Friday, July 22, 2011

Majority Rules? Sadly, it looks like it.

I was doing my daily reading in a book on politics that I have bought. I ran across this little section which says:

"The majority rules, but the Constitution controls. The Constituion restricts some of the effects of majority rule. If a right is protected by our Constitution, the majority cannot pass laws or adopt policies restricting that right. Our courts would declare such actions unconstitutional." (Politics For Dummies, 2nd Edition, page 15)

Reading that paragraph got me to thinking about the way the wind has been blowing in our nation lately. Religion is being forcibly 'hidden under a bushel.' And to be honest, it is more often 'Christendom' which is being hidden rather than some of the many others. Political Correctness has made our nation one which runs screaming away from threatened lawsuits instead of standing her ground. Whatever happened to the First Amendment?

"Article [I.]

Congress shall make no law respecting an establishment of religion, or prohibiting the free exercise thereof; or abridging the freedom of speech, or of the press; or the right of the people peaceably to assemble, and to petition the Government for a redress of grievances."

That means that everyone gets to practice the religion of their choice. That means that Islamic people can kneel facing west three times a day, if they wish. That means Atheists can say what they would like to say regarding the existence of God. It should also mean that Christians should also be able to believe in and discuss the tenants of their faith as well. But that isn't what is happening, is it?

If anyone tries to stop an Islamic person from kneeling on their prayer rug, then someone cries 'Foul!' The KKK may march and assemble and spew their hateful rhetoric, if they wish. That ridiculous Baptist group from up north can picket military funeral and spew garbage and they are backed up by the courts of our land.

However, we of 'Christendom' are forced to hide. No prayers at football games just in case 'someone' is offended by it. I'm offended when Atheist deny the existence of Christ and call me ignorant for believing in Him, but I don't cry 'Foul!' and insist that they be disallowed their right to express their opinion, do I? Nope. Cos I know what the laws are in our land. Do I like what they're saying? Nope. But they have the same rights I have.

We are forced to take down the Ten Commandments from our Justice Buildings. We are forced to take down Christmas decorations or call the season 'Winter' Holiday so as not to offend those who don't think much of Jesus of Nazareth. (Whether or not the season is really when Christ was born in a different story for a different day; however, it is being squelched cos people want Christ to be like children--not seen and not heard)

I find it all kind of ridiculous, but I also do not see it stopping. At the end of my lifetime, things will be much worse than they are now and I'm not sure there is anything I can do about it but to pray.

I want to address one more idea herein. Many, many people cry as loud as they can that the constitution requires "separation of church and state." What they mean by this phrase is that not one single thing touching religion can have anything to do with "The State." They think this means no prayers at football games or no Ten Commandments hanging from a courtroom wall and so many other things. I think they are wrong. Following is the one proof I will present in regard to this matter.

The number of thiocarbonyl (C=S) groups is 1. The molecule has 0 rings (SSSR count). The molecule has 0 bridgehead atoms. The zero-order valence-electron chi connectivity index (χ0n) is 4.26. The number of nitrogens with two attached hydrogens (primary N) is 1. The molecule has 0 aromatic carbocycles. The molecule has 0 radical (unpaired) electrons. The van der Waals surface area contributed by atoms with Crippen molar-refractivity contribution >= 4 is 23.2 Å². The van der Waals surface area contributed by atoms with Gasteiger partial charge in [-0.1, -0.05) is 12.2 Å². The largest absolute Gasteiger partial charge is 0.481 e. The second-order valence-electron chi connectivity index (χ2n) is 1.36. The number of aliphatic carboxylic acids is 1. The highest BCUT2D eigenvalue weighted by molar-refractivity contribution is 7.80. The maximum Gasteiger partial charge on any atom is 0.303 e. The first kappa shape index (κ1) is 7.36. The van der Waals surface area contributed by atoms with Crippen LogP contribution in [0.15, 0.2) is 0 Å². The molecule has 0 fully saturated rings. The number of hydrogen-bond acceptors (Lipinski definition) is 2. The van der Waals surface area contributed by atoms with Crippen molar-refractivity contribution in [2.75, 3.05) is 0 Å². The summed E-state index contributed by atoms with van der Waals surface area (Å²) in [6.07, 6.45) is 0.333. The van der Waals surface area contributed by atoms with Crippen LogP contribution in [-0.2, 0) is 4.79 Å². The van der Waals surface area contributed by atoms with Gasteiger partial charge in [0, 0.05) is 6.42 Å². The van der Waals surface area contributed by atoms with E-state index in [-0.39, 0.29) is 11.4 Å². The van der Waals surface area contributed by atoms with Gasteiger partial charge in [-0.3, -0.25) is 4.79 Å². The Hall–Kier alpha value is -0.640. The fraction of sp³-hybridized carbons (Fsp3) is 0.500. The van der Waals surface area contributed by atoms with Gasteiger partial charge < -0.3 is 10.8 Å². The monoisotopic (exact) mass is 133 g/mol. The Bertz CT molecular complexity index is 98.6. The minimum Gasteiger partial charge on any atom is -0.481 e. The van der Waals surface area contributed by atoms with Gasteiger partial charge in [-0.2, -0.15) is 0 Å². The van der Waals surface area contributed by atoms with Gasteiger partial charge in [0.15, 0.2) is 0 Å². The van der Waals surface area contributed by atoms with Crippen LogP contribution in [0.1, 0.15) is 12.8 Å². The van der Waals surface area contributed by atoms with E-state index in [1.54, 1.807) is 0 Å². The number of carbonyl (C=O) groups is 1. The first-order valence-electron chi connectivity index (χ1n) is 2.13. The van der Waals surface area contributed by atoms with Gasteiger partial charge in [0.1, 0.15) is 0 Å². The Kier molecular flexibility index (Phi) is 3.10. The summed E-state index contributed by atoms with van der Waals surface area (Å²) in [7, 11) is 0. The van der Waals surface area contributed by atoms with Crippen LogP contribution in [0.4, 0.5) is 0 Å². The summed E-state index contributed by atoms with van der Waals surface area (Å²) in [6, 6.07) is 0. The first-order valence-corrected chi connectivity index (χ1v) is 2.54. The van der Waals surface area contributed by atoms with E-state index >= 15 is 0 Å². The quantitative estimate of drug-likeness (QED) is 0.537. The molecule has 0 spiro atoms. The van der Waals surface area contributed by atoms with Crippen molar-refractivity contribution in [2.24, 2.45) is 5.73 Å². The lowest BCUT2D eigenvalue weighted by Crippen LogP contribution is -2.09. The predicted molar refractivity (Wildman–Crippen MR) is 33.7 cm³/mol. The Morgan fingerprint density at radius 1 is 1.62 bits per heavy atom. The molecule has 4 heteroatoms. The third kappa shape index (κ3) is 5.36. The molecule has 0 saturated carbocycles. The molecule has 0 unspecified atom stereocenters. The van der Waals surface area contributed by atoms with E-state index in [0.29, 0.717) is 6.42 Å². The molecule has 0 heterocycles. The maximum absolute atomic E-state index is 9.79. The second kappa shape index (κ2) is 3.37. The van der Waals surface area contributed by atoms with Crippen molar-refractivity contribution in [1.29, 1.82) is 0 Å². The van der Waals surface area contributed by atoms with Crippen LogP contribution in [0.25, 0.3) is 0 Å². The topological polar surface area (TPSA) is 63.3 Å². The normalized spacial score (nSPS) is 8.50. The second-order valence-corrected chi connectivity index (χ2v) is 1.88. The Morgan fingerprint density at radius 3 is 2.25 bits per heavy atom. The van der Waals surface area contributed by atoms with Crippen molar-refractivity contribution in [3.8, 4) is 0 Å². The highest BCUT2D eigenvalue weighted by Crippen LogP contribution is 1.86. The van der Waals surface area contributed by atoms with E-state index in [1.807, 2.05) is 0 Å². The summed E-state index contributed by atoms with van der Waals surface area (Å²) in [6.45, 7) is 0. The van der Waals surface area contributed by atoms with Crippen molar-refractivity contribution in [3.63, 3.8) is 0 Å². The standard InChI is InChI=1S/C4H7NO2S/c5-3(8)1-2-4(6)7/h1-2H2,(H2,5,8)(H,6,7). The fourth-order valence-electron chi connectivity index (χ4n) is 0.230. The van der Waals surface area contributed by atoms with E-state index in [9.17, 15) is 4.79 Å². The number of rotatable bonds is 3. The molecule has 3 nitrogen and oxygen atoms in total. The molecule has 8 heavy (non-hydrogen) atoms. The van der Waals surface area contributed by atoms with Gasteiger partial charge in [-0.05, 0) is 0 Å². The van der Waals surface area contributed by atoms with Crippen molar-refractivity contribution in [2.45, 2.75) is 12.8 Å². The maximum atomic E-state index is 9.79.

Here is the letter Thomas Jefferson wrote which included the phrase 'separation of church and state.':

Mr. President

To messers Nehemiah Dodge, Ephraim Robbins, & Stephen S. Nelson, a committee of the Danbury Baptist association in the state of Connecticut.


The affectionate sentiments of esteem and approbation which you are so good as to express towards me, on behalf of the Danbury Baptist association, give me the highest satisfaction. my duties dictate a faithful and zealous pursuit of the interests of my constituents, & in proportion as they are persuaded of my fidelity to those duties, the discharge of them becomes more and more pleasing.

Believing with you that religion is a matter which lies solely between Man & his God, that he owes account to none other for his faith or his worship, that the legitimate powers of government reach actions only, & not opinions, I contemplate with sovereign reverence that act of the whole American people which declared that their legislature should "make no law respecting an establishment of religion, or prohibiting the free exercise thereof," thus building a wall of separation between Church & State. Adhering to this expression of the supreme will of the nation in behalf of the rights of conscience, I shall see with sincere satisfaction the progress of those sentiments which tend to restore to man all his natural rights, convinced he has no natural right in opposition to his social duties.

I reciprocate your kind prayers for the protection & blessing of the common father and creator of man, and tender you for yourselves & your religious association assurances of my high respect & esteem.

(signed) Thomas Jefferson

This "wall of separation of church and state' had EVERYTHING to do with allowing United States citizens to practice and express their religious beliefs and NOTHING to do with taking the Ten Commandments out of Courthouses and stopping young Christians to pray before a ball game.

Anyway, enough of my rant. I'm just presenting some food for thought.

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